OT Week (16th October 2016 – 22nd October 2016)

OT Week (16th October 2016 – 22nd October 2016)

Happy Occupational Therapy Week!

October 16th – October 22nd is the official week in 2016 to celebrate what OT’s do!

Throughout my career as an OT I have worked on such varied goals for my clients ranging from dressing, feeding and toileting through to writing essays.
Here are a list of some of my favourite goals I have worked on with clients:

  • Writing their name
  • Cutting with scissors safely and effectively
  • Playing with their parents and siblings
  • Using Cutlery to eat their favourite foods
  • Riding a scooter or a bike
  • Drawing pictures of their favourite things
  • Maintaining attention in class
  • Controlling their pencils to write and draw
  • Recognising letters so they can read
  • Learning how to play effectively with peers
  • Getting dressed independently
  • Using their hands for play and function
  • Giving their body an understanding of itself

the list could go on and on and on… But we want to hear from you – This year OT Australia have given OT week the catch phrase of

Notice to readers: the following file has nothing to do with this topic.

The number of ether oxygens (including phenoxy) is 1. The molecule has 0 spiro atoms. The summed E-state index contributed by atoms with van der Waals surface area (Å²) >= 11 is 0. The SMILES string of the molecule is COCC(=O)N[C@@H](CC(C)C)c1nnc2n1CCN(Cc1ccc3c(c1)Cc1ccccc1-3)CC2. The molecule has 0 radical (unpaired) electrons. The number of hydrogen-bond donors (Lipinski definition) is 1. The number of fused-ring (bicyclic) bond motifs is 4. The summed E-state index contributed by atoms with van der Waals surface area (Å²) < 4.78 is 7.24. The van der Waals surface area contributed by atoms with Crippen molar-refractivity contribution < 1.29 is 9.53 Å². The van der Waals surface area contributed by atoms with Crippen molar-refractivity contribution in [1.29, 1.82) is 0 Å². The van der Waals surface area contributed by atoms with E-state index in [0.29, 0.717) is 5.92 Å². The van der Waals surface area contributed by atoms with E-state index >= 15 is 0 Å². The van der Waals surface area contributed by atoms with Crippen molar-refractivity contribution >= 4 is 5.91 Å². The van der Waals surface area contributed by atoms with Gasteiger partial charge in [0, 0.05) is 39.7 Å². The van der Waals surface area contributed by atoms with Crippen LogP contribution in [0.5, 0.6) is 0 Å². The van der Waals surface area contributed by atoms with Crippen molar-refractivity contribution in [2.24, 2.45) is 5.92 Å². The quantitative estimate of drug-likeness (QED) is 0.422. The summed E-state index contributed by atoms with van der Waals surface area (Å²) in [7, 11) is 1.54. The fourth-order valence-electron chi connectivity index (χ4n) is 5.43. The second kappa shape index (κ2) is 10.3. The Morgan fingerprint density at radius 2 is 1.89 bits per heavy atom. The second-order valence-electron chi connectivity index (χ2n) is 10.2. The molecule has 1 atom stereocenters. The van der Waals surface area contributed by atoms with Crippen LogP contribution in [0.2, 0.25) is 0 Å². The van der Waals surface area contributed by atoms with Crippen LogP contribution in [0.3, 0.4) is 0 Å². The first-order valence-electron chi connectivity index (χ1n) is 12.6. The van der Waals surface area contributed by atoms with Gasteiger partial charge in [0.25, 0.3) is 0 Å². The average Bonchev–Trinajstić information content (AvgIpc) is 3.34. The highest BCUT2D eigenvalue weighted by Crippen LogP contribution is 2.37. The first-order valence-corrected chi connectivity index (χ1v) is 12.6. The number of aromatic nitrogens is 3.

Help us fill in our Balloon display at our Moorebank clinic by commenting below or on our Facebook page, how you would finish the sentence “Because of OT, I can…”

We already have a lot of balloons to stick on the wall, some of the children have chosen to write:
“eat foods I thought were yukky”
“play with my friends”

We would love parents and teachers to comment from their perspective too – how has been involved in OT services helped you?

We look forward to hearing from you!

1 Comment

  • by Olivia Posted October 18, 2016 10:19 pm

    Because of OT, my daughter can draw effective representations of people and walk up and down stairs one by one because she can cross her midline (at 2 and a half years old).

    Because of OT, I have a better understanding of the physical and visual operations children need to master before they can access some of the skills and strategies we teach them in Kindergarten and beyond. For example, visual perception of shapes affects a child’s ability to recognise, read and write letters and numerals.

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